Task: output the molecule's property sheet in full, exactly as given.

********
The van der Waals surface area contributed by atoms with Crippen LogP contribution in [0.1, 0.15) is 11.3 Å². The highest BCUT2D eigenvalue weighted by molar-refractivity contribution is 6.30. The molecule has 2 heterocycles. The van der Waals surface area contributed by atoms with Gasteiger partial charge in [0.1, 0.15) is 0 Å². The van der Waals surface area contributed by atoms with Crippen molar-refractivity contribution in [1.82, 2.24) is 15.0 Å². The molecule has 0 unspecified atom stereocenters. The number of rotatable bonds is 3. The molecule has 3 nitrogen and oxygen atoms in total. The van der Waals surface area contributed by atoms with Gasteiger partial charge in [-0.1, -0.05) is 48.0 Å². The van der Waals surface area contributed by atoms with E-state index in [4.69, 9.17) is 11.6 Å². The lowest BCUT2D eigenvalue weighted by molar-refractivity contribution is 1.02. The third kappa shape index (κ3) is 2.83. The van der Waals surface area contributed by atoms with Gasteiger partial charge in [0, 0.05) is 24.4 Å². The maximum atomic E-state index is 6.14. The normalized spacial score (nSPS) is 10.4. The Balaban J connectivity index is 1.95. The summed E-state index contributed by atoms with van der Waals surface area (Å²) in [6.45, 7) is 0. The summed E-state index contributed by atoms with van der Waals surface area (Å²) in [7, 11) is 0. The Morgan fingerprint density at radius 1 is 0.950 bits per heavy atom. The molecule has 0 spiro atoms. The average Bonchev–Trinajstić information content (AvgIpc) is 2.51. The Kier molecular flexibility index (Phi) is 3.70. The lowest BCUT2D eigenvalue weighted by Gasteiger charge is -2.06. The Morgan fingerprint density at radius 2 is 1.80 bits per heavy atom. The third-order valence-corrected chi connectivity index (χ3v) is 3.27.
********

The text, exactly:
The van der Waals surface area contributed by atoms with Crippen LogP contribution in [0.1, 0.15) is 11.3 Å². The highest BCUT2D eigenvalue weighted by molar-refractivity contribution is 6.30. The molecule has 2 heterocycles. The van der Waals surface area contributed by atoms with Gasteiger partial charge in [0.1, 0.15) is 0 Å². The van der Waals surface area contributed by atoms with Crippen molar-refractivity contribution in [1.82, 2.24) is 15.0 Å². The molecule has 0 unspecified atom stereocenters. The number of rotatable bonds is 3. The molecule has 3 nitrogen and oxygen atoms in total. The van der Waals surface area contributed by atoms with Gasteiger partial charge in [-0.1, -0.05) is 48.0 Å². The van der Waals surface area contributed by atoms with E-state index in [4.69, 9.17) is 11.6 Å². The lowest BCUT2D eigenvalue weighted by molar-refractivity contribution is 1.02. The third kappa shape index (κ3) is 2.83. The van der Waals surface area contributed by atoms with Gasteiger partial charge in [0, 0.05) is 24.4 Å². The maximum atomic E-state index is 6.14. The normalized spacial score (nSPS) is 10.4. The Balaban J connectivity index is 1.95. The summed E-state index contributed by atoms with van der Waals surface area (Å²) in [6.45, 7) is 0. The summed E-state index contributed by atoms with van der Waals surface area (Å²) in [7, 11) is 0. The Morgan fingerprint density at radius 1 is 0.950 bits per heavy atom. The molecule has 0 spiro atoms. The average Bonchev–Trinajstić information content (AvgIpc) is 2.51. The Kier molecular flexibility index (Phi) is 3.70. The lowest BCUT2D eigenvalue weighted by Gasteiger charge is -2.06. The Morgan fingerprint density at radius 2 is 1.80 bits per heavy atom. The third-order valence-corrected chi connectivity index (χ3v) is 3.27.